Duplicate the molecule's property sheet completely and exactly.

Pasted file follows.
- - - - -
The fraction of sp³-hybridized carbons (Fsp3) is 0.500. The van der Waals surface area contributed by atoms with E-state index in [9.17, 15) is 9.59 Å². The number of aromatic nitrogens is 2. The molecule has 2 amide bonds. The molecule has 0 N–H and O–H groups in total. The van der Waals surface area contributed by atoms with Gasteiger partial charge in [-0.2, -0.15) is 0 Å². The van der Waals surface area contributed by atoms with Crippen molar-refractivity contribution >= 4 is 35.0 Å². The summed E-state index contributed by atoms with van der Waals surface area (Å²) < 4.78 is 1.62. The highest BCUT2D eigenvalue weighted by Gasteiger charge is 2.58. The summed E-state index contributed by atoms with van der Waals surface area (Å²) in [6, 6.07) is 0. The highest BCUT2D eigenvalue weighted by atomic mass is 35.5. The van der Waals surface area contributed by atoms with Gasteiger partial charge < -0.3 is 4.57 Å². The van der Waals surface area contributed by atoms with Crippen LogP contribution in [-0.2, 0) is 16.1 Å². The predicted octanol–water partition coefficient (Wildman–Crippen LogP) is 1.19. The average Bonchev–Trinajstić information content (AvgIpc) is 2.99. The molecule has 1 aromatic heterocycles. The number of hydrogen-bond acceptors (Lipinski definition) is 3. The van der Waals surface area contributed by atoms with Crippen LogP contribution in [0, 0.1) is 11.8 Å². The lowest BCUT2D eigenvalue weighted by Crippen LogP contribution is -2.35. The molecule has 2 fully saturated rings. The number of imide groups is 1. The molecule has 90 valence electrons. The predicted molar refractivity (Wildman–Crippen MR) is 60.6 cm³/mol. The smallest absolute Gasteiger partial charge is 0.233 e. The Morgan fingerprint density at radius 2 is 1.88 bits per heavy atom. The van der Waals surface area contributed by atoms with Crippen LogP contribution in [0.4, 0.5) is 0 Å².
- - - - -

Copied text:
The fraction of sp³-hybridized carbons (Fsp3) is 0.500. The van der Waals surface area contributed by atoms with E-state index in [9.17, 15) is 9.59 Å². The number of aromatic nitrogens is 2. The molecule has 2 amide bonds. The molecule has 0 N–H and O–H groups in total. The van der Waals surface area contributed by atoms with Gasteiger partial charge in [-0.2, -0.15) is 0 Å². The van der Waals surface area contributed by atoms with Crippen molar-refractivity contribution >= 4 is 35.0 Å². The summed E-state index contributed by atoms with van der Waals surface area (Å²) < 4.78 is 1.62. The highest BCUT2D eigenvalue weighted by Gasteiger charge is 2.58. The summed E-state index contributed by atoms with van der Waals surface area (Å²) in [6, 6.07) is 0. The highest BCUT2D eigenvalue weighted by atomic mass is 35.5. The van der Waals surface area contributed by atoms with Gasteiger partial charge < -0.3 is 4.57 Å². The van der Waals surface area contributed by atoms with Crippen LogP contribution in [-0.2, 0) is 16.1 Å². The predicted octanol–water partition coefficient (Wildman–Crippen LogP) is 1.19. The average Bonchev–Trinajstić information content (AvgIpc) is 2.99. The molecule has 1 aromatic heterocycles. The number of hydrogen-bond acceptors (Lipinski definition) is 3. The van der Waals surface area contributed by atoms with Crippen LogP contribution in [0, 0.1) is 11.8 Å². The lowest BCUT2D eigenvalue weighted by Crippen LogP contribution is -2.35. The molecule has 2 fully saturated rings. The number of imide groups is 1. The molecule has 90 valence electrons. The predicted molar refractivity (Wildman–Crippen MR) is 60.6 cm³/mol. The smallest absolute Gasteiger partial charge is 0.233 e. The Morgan fingerprint density at radius 2 is 1.88 bits per heavy atom. The van der Waals surface area contributed by atoms with Crippen LogP contribution in [0.4, 0.5) is 0 Å².